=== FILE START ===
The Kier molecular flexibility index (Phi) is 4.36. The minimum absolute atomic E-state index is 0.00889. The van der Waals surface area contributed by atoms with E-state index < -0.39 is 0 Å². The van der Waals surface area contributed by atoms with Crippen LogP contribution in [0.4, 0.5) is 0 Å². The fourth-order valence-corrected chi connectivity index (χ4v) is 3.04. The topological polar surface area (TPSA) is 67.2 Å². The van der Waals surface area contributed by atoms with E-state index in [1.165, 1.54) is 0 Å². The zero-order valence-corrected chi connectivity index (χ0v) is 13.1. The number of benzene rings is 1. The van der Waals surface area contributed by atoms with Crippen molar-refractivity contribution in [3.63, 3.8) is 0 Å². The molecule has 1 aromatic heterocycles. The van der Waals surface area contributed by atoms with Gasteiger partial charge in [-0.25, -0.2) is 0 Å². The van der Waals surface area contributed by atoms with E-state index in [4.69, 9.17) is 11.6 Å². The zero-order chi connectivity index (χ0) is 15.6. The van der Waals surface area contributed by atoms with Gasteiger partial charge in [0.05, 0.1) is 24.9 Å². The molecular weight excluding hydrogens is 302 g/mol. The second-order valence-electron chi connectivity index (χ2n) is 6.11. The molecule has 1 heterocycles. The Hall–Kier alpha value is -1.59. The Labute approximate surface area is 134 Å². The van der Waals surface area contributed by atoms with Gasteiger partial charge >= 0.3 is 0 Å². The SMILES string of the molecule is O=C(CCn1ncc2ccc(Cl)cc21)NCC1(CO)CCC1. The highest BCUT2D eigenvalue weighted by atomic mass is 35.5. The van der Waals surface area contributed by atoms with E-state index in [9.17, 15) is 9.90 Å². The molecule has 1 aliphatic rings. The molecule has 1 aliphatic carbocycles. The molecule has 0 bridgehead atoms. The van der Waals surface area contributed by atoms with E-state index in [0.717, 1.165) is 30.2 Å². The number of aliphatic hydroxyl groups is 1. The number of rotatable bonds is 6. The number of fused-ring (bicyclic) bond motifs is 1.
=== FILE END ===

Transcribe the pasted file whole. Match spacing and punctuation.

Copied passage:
The Kier molecular flexibility index (Phi) is 4.36. The minimum absolute atomic E-state index is 0.00889. The van der Waals surface area contributed by atoms with E-state index < -0.39 is 0 Å². The van der Waals surface area contributed by atoms with Crippen LogP contribution in [0.4, 0.5) is 0 Å². The fourth-order valence-corrected chi connectivity index (χ4v) is 3.04. The topological polar surface area (TPSA) is 67.2 Å². The van der Waals surface area contributed by atoms with E-state index in [1.165, 1.54) is 0 Å². The zero-order valence-corrected chi connectivity index (χ0v) is 13.1. The number of benzene rings is 1. The van der Waals surface area contributed by atoms with Crippen molar-refractivity contribution in [3.63, 3.8) is 0 Å². The molecule has 1 aromatic heterocycles. The van der Waals surface area contributed by atoms with Gasteiger partial charge in [-0.25, -0.2) is 0 Å². The van der Waals surface area contributed by atoms with E-state index in [4.69, 9.17) is 11.6 Å². The zero-order chi connectivity index (χ0) is 15.6. The van der Waals surface area contributed by atoms with Gasteiger partial charge in [0.05, 0.1) is 24.9 Å². The molecular weight excluding hydrogens is 302 g/mol. The second-order valence-electron chi connectivity index (χ2n) is 6.11. The molecule has 1 heterocycles. The Hall–Kier alpha value is -1.59. The Labute approximate surface area is 134 Å². The van der Waals surface area contributed by atoms with Gasteiger partial charge >= 0.3 is 0 Å². The SMILES string of the molecule is O=C(CCn1ncc2ccc(Cl)cc21)NCC1(CO)CCC1. The highest BCUT2D eigenvalue weighted by atomic mass is 35.5. The van der Waals surface area contributed by atoms with E-state index in [9.17, 15) is 9.90 Å². The molecule has 1 aliphatic rings. The molecule has 1 aliphatic carbocycles. The molecule has 0 bridgehead atoms. The van der Waals surface area contributed by atoms with E-state index in [0.717, 1.165) is 30.2 Å². The number of aliphatic hydroxyl groups is 1. The number of rotatable bonds is 6. The number of fused-ring (bicyclic) bond motifs is 1.